How cleverly written is this prequel to the book The Winter Sea! A Scottish historical fiction is weaved in with the other book and even overlaps in the chapters. I've not read one that does this, so I was even more intrigued than the fantastic research put into the writing. I'm not sure I understood it all since I try to stay away from the political aspects of books, but the time period swept me away. Considering the Jacobite rebellions and the Darien Scheme, it diminishes the exile of King Jam How cleverly written is this prequel to the book The Winter Sea! A Scottish historical fiction is weaved in with the other book and even overlaps in the chapters. I've not read one that does this, so I was even more intrigued than the fantastic research put into the writing. I'm not sure I understood it all since I try to stay away from the political aspects of books, but the time period swept me away. Considering the Jacobite rebellions and the Darien Scheme, it diminishes the exile of King James with suspicion and protesting in the Scottish Highlands. As the New Union crept into England, Queen Anne tried to bring new life into the people with a payout to the families who lost a loved one during the attempt to bring back the former king. The story is built around Lily who is one of the widow's who attempts to collect her husband's wages. When she is met with disregard and disapproval, the story is told through interviews with her and flashbacks of her struggles and resilience. The story closes in on a nation betrayed, a love story that will leave you breathless and the loss during a period of deception and greed. I can't imagine the hours of research that went into making this book, but after giving a small taste of the next book within this one, I'm hooked with what happens to these people you get to know and their struggles. What is even more fascinating is at the end of the book it gives a look at the changes made about the characters and the real ones depicted. Excellent writing skills! Thanks NetGalley and SourceBooks Landmark for this title in exchange for my honest review!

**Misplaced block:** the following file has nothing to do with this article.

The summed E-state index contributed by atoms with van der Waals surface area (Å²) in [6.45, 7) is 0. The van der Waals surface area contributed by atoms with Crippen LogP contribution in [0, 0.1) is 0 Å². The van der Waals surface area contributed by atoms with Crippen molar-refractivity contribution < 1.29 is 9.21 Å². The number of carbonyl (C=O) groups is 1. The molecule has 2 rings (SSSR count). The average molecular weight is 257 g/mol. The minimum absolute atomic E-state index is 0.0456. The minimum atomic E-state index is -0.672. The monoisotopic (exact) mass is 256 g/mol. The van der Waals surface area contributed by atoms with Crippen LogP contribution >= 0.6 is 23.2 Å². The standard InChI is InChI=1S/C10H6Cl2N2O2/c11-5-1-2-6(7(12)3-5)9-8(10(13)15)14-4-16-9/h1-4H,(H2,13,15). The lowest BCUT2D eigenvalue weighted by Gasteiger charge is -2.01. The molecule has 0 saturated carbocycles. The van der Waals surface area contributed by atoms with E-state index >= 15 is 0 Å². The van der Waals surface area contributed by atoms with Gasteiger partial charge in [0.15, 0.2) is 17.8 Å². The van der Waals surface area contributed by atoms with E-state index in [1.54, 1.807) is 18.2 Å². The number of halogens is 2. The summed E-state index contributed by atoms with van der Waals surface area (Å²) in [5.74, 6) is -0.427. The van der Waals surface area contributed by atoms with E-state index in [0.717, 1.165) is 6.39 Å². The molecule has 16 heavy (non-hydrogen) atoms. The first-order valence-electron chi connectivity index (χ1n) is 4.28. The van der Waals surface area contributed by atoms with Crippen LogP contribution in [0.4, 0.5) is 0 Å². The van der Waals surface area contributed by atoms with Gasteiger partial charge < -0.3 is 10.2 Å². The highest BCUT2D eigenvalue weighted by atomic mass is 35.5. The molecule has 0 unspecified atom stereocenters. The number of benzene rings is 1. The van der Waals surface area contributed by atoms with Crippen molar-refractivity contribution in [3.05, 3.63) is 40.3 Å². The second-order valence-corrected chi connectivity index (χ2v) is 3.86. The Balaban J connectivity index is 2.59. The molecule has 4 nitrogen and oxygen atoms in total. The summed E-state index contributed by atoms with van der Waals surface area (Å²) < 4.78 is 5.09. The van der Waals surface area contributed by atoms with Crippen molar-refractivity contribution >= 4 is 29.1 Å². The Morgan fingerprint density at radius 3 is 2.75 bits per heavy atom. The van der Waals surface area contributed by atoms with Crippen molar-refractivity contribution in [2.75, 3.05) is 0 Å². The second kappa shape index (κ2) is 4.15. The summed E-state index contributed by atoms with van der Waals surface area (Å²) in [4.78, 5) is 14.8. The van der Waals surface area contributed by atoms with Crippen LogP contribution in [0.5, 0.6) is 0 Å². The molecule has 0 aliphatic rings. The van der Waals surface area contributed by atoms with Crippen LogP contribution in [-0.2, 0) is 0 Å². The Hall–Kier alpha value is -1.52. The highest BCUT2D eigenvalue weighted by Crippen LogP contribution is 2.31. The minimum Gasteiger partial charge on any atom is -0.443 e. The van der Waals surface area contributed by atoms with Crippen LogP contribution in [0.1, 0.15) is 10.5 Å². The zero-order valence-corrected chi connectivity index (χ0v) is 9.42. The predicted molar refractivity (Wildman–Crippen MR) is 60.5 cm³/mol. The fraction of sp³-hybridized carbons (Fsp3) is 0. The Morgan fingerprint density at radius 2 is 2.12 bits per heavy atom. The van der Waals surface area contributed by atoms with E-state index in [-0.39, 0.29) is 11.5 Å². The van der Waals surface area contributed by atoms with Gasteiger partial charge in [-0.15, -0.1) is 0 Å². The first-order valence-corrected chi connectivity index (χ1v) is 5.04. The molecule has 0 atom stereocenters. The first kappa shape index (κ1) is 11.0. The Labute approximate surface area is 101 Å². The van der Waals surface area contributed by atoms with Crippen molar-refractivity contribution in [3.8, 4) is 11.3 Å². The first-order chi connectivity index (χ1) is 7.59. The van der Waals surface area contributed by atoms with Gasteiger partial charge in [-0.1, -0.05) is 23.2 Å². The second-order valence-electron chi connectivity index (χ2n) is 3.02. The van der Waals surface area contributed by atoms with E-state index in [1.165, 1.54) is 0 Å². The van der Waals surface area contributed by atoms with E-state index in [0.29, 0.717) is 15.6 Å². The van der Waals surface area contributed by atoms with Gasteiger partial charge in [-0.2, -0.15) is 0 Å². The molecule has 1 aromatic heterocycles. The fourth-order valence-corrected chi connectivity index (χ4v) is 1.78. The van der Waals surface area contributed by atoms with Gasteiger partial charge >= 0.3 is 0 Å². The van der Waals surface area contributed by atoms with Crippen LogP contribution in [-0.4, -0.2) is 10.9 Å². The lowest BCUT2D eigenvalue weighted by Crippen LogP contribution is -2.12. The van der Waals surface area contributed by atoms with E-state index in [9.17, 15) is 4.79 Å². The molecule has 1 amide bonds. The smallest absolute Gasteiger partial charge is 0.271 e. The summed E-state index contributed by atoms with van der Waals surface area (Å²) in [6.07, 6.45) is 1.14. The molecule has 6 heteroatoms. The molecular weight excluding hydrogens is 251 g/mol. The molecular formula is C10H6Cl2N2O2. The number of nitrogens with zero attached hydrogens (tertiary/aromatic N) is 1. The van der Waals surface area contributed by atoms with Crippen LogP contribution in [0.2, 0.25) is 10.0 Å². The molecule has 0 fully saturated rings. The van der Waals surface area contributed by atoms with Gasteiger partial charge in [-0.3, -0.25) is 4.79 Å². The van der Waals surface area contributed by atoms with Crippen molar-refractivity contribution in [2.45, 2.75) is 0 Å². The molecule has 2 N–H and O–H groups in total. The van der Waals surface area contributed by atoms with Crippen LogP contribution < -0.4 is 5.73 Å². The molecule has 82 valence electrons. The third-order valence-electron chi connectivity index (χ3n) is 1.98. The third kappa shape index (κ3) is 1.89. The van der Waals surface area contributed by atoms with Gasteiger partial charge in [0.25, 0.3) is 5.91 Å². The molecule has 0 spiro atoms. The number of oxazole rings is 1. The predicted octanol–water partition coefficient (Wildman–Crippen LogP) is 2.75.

8. 4 out of 5

    Judy

    Historical fiction set in Scotland during the 1700's. This is the story of Lily Graeme and Adam Williamson, which is narrated by Adam. Politics and religion are at the top of everyone's minds as the new Union of Scotland with England is the trigger for political upheaval. There is a great deal of complicated history in this book, that I have to admit I had trouble following at times (my failing, I'm sure, since I'm not too strong in Scottish history), but the story of Lily and Adam was fascinati Historical fiction set in Scotland during the 1700's. This is the story of Lily Graeme and Adam Williamson, which is narrated by Adam. Politics and religion are at the top of everyone's minds as the new Union of Scotland with England is the trigger for political upheaval. There is a great deal of complicated history in this book, that I have to admit I had trouble following at times (my failing, I'm sure, since I'm not too strong in Scottish history), but the story of Lily and Adam was fascinating and I was more interested in what was happening in the dual timelines in the book. This is the prequel to The Winter Sea, which I very much enjoyed reading as well. I'm sure there was a great deal of research in writing this book. I enjoyed reading of Lily's struggles and admired her strength. The ending surprised me - which I liked! Thanks to SOURCEBOOKS Landmark through Netgalley for an advance copy. This book will be published on October 5, 2021.

  9. 5 out of 5

    aarya